• Whipple surgery with five or six months of recovery
• Two much smaller surgeries to fix an internal bleed
• Three rounds of chemotherapy
• A remarkable psilocybin session
• Tests showing me to be cancer-free
• Tests showing cancer spread to a lung and peritoneum
• COPD diagnosis
• Pulmonary rehab for COPD

And in recent weeks, what I believe to be late(r)-stage cancer symptoms: increased fatigue, body pains some of which would be funny if they didn't hurt so much, waning appetite, weight loss and a golf-ball=sized growth I discovered four days ago on an inner thigh.

It is placed in such a spot that I know there's a joke to be made about growing balls (or, anyway, one) at my age but it hasn't come to me.

Certainly the two doctors with whom I have tele-health appointments this week will tell me what is what about all this. I suspect at least one will want to book an in-person visit which, in our virus-ridden world, rather freaks me out. I mean, those docs work at a giant medical center with five hospitals, a medical school and many kinds of clinics.

Not that I won't go anyway.

When I was diagnosed, I chose to chronicle here what I thought, at the time, would be at most a year about my journey with one of the most deadly cancers. But the months kept passing and here we are in 2020.

I'm going to have a rest now, hear what the doctors say and return in about a week. Meanwhile, tomorrow there will be a new Reader Story and on Sunday next, there will be Peter Tibbles' music column. Unless something changes, I'll be back here a week from today.

Meanwhile, thank each of you for always being such a wonderful, responsive audience and excellent participants in the commentary. This blog grew into a collaboration a long time ago – it is what makes it special.

Be well and stay safe.


A Serious Jones for Ice Cream

Last week here, I headlined one story, Is There Anything Else to Talk About?. And so it is every day now in every news outlet: all about the virus.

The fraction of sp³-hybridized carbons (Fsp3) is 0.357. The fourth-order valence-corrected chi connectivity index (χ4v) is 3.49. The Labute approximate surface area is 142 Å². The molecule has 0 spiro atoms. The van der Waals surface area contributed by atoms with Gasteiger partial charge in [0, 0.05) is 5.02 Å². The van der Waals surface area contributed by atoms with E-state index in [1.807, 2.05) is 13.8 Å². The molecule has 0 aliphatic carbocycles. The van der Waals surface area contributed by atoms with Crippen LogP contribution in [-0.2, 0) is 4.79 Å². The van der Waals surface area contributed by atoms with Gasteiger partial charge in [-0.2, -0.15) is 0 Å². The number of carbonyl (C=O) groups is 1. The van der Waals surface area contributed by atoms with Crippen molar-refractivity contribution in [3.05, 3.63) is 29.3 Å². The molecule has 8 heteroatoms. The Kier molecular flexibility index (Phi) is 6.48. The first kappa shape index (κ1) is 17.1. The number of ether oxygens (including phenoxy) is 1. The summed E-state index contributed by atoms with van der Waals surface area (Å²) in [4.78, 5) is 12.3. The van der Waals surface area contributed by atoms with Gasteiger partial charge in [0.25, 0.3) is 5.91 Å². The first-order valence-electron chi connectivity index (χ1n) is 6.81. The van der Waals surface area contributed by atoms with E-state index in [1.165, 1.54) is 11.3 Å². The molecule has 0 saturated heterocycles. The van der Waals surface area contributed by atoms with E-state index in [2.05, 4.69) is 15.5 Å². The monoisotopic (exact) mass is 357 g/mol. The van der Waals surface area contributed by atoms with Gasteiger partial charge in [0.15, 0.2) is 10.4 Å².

It took up the major part of an hour-long telephone conversation on Sunday with a friend in New Jersey. It takes up the most space in email with others. When I'm reading online news, I always gravitate to virus headlines - anything else feels irrelevant to life today.

When I'm not talking, listening or reading about the virus, I'm thinking about it. It intrudes everywhere. When the sun came out yesterday, I developed a serious jones for ice cream. I don't eat it much in winter and this was the first time this year it had come to mind.

I actually picked up a pen to make a list of what else I might pick up at the grocery when I went for the ice cream. Then I remembered. Uh-oh. Lockdown. Plenty of food in the house, except for ice cream.

So I stayed home.

(Please do not send ice cream. The freezer is full to the top with food.)

From the beginning of the virus, I believed in face masks but then I got confused when a variety of so-called experts said they don't work. Now that they have changed their mind, I have made several no-sew masks for myself from old bandanas and wondered if I need one to go to the trash or mailbox.

It is rare that I see anyone when I make one of those runs, but I decided to err on the side caution anyway. The cotton masks are hard for me to breathe through and I was winded when I got home so I have redesigned the no-sew masks with fewer layers for me to breath a little easier.

Reading the virus news online or watching it on television is fraught in its own way. I try to avoid the president altogether, and I am awed again and again by the amazing bravery of the medical professionals who, undoubtedly exhausted, go into the firestorm of potential infection and possible death every single day.

I know the fear I felt last week going to the grocery store. The intensity of it must be so much more for medical professionals. What is that moment like for them, the one when you wake up, maybe a little fuzzy in the head still from sleep, first thinking about getting up and BAM! - you remember what your job is like now. Is today the one when you will catch the virus?

How do they do that, I wonder, keep going to work day after day? I feel so helpless, that there is nothing I can contribute and then I weep for all of us but especially for those on the front lines.